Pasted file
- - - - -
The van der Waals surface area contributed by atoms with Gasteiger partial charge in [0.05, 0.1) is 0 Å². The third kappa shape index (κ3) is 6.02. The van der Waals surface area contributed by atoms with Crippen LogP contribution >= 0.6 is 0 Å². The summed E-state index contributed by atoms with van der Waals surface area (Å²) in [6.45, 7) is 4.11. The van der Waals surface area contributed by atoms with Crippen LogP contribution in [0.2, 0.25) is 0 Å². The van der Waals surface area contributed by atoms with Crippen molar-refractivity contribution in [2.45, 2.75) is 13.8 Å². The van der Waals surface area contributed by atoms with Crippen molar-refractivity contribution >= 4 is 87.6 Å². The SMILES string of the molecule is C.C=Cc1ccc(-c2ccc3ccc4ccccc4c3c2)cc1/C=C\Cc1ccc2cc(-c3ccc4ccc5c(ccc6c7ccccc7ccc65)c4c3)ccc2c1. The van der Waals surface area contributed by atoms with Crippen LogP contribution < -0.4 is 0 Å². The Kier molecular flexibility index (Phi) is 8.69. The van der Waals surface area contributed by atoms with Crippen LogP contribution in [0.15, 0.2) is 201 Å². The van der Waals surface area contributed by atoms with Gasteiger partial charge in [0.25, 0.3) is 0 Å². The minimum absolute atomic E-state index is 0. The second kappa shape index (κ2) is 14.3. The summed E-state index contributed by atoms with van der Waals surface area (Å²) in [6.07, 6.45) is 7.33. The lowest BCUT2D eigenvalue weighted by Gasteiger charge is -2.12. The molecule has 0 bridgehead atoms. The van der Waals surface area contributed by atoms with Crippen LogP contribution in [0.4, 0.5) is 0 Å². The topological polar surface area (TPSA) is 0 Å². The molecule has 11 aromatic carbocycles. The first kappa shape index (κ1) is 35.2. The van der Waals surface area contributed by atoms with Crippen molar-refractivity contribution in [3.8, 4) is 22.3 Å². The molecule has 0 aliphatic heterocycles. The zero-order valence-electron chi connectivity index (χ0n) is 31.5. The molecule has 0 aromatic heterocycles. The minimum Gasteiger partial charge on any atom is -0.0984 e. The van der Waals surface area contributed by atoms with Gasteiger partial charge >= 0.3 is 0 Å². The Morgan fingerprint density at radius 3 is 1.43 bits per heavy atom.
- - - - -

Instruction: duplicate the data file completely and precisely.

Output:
The van der Waals surface area contributed by atoms with Gasteiger partial charge in [0.05, 0.1) is 0 Å². The third kappa shape index (κ3) is 6.02. The van der Waals surface area contributed by atoms with Crippen LogP contribution >= 0.6 is 0 Å². The summed E-state index contributed by atoms with van der Waals surface area (Å²) in [6.45, 7) is 4.11. The van der Waals surface area contributed by atoms with Crippen LogP contribution in [0.2, 0.25) is 0 Å². The van der Waals surface area contributed by atoms with Crippen molar-refractivity contribution in [2.45, 2.75) is 13.8 Å². The van der Waals surface area contributed by atoms with Crippen molar-refractivity contribution >= 4 is 87.6 Å². The SMILES string of the molecule is C.C=Cc1ccc(-c2ccc3ccc4ccccc4c3c2)cc1/C=C\Cc1ccc2cc(-c3ccc4ccc5c(ccc6c7ccccc7ccc65)c4c3)ccc2c1. The van der Waals surface area contributed by atoms with Crippen LogP contribution < -0.4 is 0 Å². The Kier molecular flexibility index (Phi) is 8.69. The van der Waals surface area contributed by atoms with Crippen LogP contribution in [0.15, 0.2) is 201 Å². The van der Waals surface area contributed by atoms with Gasteiger partial charge in [0.25, 0.3) is 0 Å². The minimum absolute atomic E-state index is 0. The second kappa shape index (κ2) is 14.3. The summed E-state index contributed by atoms with van der Waals surface area (Å²) in [6.07, 6.45) is 7.33. The lowest BCUT2D eigenvalue weighted by Gasteiger charge is -2.12. The molecule has 0 bridgehead atoms. The van der Waals surface area contributed by atoms with Crippen LogP contribution in [0.4, 0.5) is 0 Å². The topological polar surface area (TPSA) is 0 Å². The molecule has 11 aromatic carbocycles. The first kappa shape index (κ1) is 35.2. The van der Waals surface area contributed by atoms with Crippen molar-refractivity contribution in [3.8, 4) is 22.3 Å². The molecule has 0 aliphatic heterocycles. The zero-order valence-electron chi connectivity index (χ0n) is 31.5. The molecule has 0 aromatic heterocycles. The minimum Gasteiger partial charge on any atom is -0.0984 e. The van der Waals surface area contributed by atoms with Gasteiger partial charge >= 0.3 is 0 Å². The Morgan fingerprint density at radius 3 is 1.43 bits per heavy atom.